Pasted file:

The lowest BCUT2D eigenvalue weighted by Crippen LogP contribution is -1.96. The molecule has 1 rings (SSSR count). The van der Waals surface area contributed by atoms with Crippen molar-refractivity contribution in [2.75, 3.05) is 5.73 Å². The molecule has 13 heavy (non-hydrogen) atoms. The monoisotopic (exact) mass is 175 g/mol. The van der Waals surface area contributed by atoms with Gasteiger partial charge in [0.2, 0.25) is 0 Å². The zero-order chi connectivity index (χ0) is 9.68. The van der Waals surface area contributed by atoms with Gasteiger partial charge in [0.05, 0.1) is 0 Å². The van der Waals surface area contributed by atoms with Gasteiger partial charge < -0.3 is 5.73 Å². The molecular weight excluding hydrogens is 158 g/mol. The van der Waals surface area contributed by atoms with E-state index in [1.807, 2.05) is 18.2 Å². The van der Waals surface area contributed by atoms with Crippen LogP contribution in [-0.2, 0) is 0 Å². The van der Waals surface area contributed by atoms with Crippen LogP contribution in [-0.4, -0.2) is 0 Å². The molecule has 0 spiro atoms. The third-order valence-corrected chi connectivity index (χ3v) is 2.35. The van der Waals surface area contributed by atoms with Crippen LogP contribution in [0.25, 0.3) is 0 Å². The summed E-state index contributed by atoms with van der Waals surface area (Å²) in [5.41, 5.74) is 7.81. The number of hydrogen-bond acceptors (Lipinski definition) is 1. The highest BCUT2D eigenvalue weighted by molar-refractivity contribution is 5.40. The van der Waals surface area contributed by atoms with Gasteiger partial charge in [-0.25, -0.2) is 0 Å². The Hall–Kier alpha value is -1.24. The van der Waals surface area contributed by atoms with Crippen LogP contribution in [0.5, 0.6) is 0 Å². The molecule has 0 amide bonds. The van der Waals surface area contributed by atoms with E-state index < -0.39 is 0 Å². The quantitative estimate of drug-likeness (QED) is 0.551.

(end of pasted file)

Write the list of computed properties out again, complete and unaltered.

The lowest BCUT2D eigenvalue weighted by Crippen LogP contribution is -1.96. The molecule has 1 rings (SSSR count). The van der Waals surface area contributed by atoms with Crippen molar-refractivity contribution in [2.75, 3.05) is 5.73 Å². The molecule has 13 heavy (non-hydrogen) atoms. The monoisotopic (exact) mass is 175 g/mol. The van der Waals surface area contributed by atoms with Gasteiger partial charge in [0.2, 0.25) is 0 Å². The zero-order chi connectivity index (χ0) is 9.68. The van der Waals surface area contributed by atoms with Gasteiger partial charge in [0.05, 0.1) is 0 Å². The van der Waals surface area contributed by atoms with Gasteiger partial charge < -0.3 is 5.73 Å². The molecular weight excluding hydrogens is 158 g/mol. The van der Waals surface area contributed by atoms with E-state index in [1.807, 2.05) is 18.2 Å². The van der Waals surface area contributed by atoms with Crippen LogP contribution in [-0.2, 0) is 0 Å². The van der Waals surface area contributed by atoms with Crippen LogP contribution in [-0.4, -0.2) is 0 Å². The molecule has 0 spiro atoms. The third-order valence-corrected chi connectivity index (χ3v) is 2.35. The van der Waals surface area contributed by atoms with Crippen LogP contribution in [0.25, 0.3) is 0 Å². The summed E-state index contributed by atoms with van der Waals surface area (Å²) in [5.41, 5.74) is 7.81. The number of hydrogen-bond acceptors (Lipinski definition) is 1. The highest BCUT2D eigenvalue weighted by molar-refractivity contribution is 5.40. The van der Waals surface area contributed by atoms with Gasteiger partial charge in [-0.25, -0.2) is 0 Å². The Hall–Kier alpha value is -1.24. The van der Waals surface area contributed by atoms with Crippen LogP contribution in [0.5, 0.6) is 0 Å². The molecule has 0 amide bonds. The van der Waals surface area contributed by atoms with E-state index < -0.39 is 0 Å². The quantitative estimate of drug-likeness (QED) is 0.551.